The decision proved premature. The wood stork’s delicate habitat was decimated by Florida’s ramping-up population explosion, which resulted in new homes, business, and roads that encroached on the Everglades.
The bird was moved back up the list to endangered in 2010.
Even worse than the back-and-forth with the wood stock and the ESA is the plight of the Florida manatee.
So many manatees were hit by boats, stricken by red tide, and suffering from habitat destruction that the lumbering creature was elevated to the ESL in 1967. The number of Florida’s official marine mammal totaled only about 1,200 by 1991.
A massive amount of conservation and restoration efforts rallied the manatee, and by 2016 some 6,350 sea cows were counted in and around Florida’s springs.
Fish and Wildlife decided that was excellent progress and the time had come to delist the manatee. The decision was roundly criticized by dozens of politicians, conservationists, and environmental groups including the Center for Biological Diversity and the Save the Manatee Club.
Despite the near-unanimous objections, the wildlife agency delisted the manatee to threatened in 2017.
Without the full slate of protections afforded an endangered species the following year 824 manatees were found dead, 128 from natural causes and the rest were either struck by boats, got crushed in flood gates, died from cold stress, didn’t make it after birth, or other reasons.
The next year, 832 manatees were found dead. The yearly total increased to 1,100 in 2021, a record number of manatee deaths since record-keeping began. Last year, manatee deaths totaled 800.
There have been attempts to relist the manatee as endangered, but it has not happened.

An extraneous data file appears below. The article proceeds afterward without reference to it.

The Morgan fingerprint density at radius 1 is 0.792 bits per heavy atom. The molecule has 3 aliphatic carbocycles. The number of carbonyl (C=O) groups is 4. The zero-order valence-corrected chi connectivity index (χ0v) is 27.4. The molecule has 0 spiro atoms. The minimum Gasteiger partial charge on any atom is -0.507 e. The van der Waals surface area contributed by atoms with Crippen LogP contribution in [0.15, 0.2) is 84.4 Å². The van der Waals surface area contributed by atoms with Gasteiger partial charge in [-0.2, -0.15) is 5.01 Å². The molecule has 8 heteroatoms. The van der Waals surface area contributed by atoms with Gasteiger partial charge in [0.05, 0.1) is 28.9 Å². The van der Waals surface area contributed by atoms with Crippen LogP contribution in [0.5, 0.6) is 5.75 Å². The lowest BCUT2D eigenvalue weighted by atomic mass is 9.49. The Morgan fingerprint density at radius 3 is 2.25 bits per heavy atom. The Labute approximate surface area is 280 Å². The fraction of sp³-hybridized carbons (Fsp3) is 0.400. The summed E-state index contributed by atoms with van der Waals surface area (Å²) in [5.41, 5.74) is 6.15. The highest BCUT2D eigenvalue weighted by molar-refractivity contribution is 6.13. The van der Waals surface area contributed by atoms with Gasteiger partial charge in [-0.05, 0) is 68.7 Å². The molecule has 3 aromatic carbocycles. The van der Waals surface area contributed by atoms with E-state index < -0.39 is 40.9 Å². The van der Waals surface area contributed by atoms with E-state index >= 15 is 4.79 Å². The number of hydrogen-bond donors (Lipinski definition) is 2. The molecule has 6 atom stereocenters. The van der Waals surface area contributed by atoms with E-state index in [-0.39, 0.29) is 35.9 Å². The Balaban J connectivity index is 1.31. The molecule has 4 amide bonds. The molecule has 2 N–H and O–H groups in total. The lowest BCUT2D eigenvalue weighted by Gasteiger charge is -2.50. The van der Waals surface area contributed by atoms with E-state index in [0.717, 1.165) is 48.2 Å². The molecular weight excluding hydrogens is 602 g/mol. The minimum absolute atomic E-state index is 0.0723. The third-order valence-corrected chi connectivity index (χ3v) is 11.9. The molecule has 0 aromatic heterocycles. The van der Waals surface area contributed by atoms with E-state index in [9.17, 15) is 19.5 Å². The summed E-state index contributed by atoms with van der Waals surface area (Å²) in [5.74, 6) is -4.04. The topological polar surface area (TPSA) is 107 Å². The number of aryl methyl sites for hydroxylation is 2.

Risk of extinction
The ESA defines “endangered” as a species on the brink of extinction, and “threatened” is a creature in peril that will likely qualify as “endangered” in the foreseeable future.
Whether a plant or animal is moving from threatened to endangered, or the other way, is telling.
Moving from no special protections to threatened under the ESA is bad news for a species. Moving from threatened to endangered is worse.
Wood storks inhabit an area mostly located in the southeastern United States, particularly in the states of Florida, Georgia, South Carolina, and North Carolina. They can also be found in parts of Central and South America.
The birds are typically found in wetlands, swamps, marshes, and other shallow water habitats where they feed on fish, amphibians, and other aquatic prey.
The National Wildlife Federation says the wood stork is among the more than one-third of fish and wildlife species in the U.S. that are at risk of extinction in the coming decades.
Linda Krueger, Nature Conservancy’s director of biodiversity and infrastructure policy, says every species lost is a concern for mankind’s future.
“The rapid loss of biodiversity that we are witnessing is about much more than nature,” she said. “The collapse of ecosystems will threaten the wellbeing and livelihoods of everyone on the planet.”
Environmental reporting for WGCU is funded in part by VoLo Foundation, a non-profit with a mission to accelerate change and global impact by supporting science-based climate solutions, enhancing education, and improving health.